That shaded thy bright neck, that raven hair?
Give them to me; for many are the poor,
Nor shalt thou, Lady! ever need again
This mortal being's frivolous ornaments.
Give me the gold you promis'd; holiest alms
Add not a moment to our number'd days,
But the death of open-handed charity
Is on a bed of down. Hast thou the gold?

Lady. All that I have is here. My husband gave me
This simple necklace on my marriage-day.
Take it! Here is a picture set in gold.
The picture I may keep. O! that his face
Were smiling so serenely beautiful,
So like an angel's now!--O sacred ring!
Which I did hope to wear within the tomb,
I give thee to the poor. So may their prayers
Save him from death for whose delightful sake
With bliss I wore it, and with hope resign.
Here, take them all, thou steward of the poor;
Stern as thou art, thou art a holy man!
I do believe thou art a holy man.

Astrologer. Lady, thou need'st this wedding-ring no more!
Death with his lean and bony hand hath loosen'd
The bauble from thy finger, and even now
Thy husband is a corpse. O! might I say
Thy beauty were immortal! But a ghost,
In all the loveliness on earth it wore,
Walks through the moonlight of the cemetery,
And I know the shadow of the mortal creature
Now weeping at my side.

Enter FRANKFORT and WILMOT close to the Astrologer.

Frank.      Amelia!

Lady. Ah me! whose soft kind voice is that I hear?

Frank. Frankfort! the playmate of thy infancy,
The brother of thy womanhood, the friend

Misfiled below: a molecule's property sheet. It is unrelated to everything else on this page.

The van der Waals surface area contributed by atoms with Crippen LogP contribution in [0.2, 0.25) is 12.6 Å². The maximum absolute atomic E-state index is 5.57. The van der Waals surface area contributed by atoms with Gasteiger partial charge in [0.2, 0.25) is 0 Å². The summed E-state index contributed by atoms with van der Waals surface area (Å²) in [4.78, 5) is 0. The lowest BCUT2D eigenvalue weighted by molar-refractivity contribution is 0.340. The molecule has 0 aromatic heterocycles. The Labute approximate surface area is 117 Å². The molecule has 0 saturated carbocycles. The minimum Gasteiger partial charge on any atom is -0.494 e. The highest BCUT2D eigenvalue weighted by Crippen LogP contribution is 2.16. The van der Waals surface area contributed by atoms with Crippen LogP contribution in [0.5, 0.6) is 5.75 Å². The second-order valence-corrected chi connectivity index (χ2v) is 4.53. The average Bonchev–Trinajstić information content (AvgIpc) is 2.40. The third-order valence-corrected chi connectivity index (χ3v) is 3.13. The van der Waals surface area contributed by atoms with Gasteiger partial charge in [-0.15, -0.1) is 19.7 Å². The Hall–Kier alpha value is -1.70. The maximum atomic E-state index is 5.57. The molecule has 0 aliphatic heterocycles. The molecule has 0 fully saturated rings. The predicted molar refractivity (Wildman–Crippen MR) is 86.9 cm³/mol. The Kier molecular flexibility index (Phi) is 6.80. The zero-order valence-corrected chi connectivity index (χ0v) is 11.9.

Of thy dear husband, and the godfather
Of thy sweet twins, heaven shield their innocence!

Lady. My babes are with their Saviour, and my husband
Has gone with them to heaven. Lead, lead me hence!
For the seer's stern and scowling countenance
Is more than I can bear.

Frank.     O grief! to think
That one so dear to heaven, by Christ belov'd
For a still life of perfect sinlessness,
Should, in such sad delusion, court the ban
Of this most savage liar, sporting thus
With the broken spirit of humanity.

Astrologer. Welcome to London, storm-beat mariners!
The city is in masquerade to-day,
And, in good truth, the Plague doth celebrate
A daily festival, with many a dance
Fantastic, and unusual melody,
That may not suit your ears accustom'd long
To the glad sea-breeze, and the rousing airs
Of martial music on your armed decks.

Frank. to Wil. Is this some wild enthusiast whom the times
Have sent unto the light, deluding others
By his own strong delusions, or some fiend
Thirsting for gold even in the very grave?

Wil. With what a cruel face he looks at us!

Frank. If an impostor in the shadow of death
Endangering thus thy soul, vile wretch! come down
From thy tribunal built upon the fears
Of agony, lest in thy seat of guile
The Pest may smite thee! Lean on me, Amelia!

Astrologer. Scoff not at God's own delegate, Harry Frankfort!
What though the burning fever of the west
Hath spar'd thy bronzed face and stately form,
A mightier Power is here; and he may smile,
Ere the sun go down, upon thy bloated corpse.
Not thus the maiden whom her sailor loves
Despis'd me and my prophecies. Magdalene
In snow-white raiment, like a maid that walk'd
At the funeral of a maiden, she stood there,
Even on the very stones beneath your feet,
And ask'd of me her doom; but on this earth
Thy Magdalene's beauty must be seen no more.

Frank. to Wil. The maid of whom he speaks lives far remote.
In her father's cottage, near a silent lake
Among the hills of Westmoreland, she breathes
Happy and well her own sweet mountain air.
Methinks I know his face. That harden'd eye
Gleams through the dimness of my memory,
I know not when nor where. Amelia, come
And I will lead thee home. I hear the crowd
Saying that thy husband is alive: may heaven
For many a year preserve you to each other.
Say, is my mother living?

Lady. God forgive me
As I hope for my friend's forgiveness!
I know not if she lives; for, oh! this Plague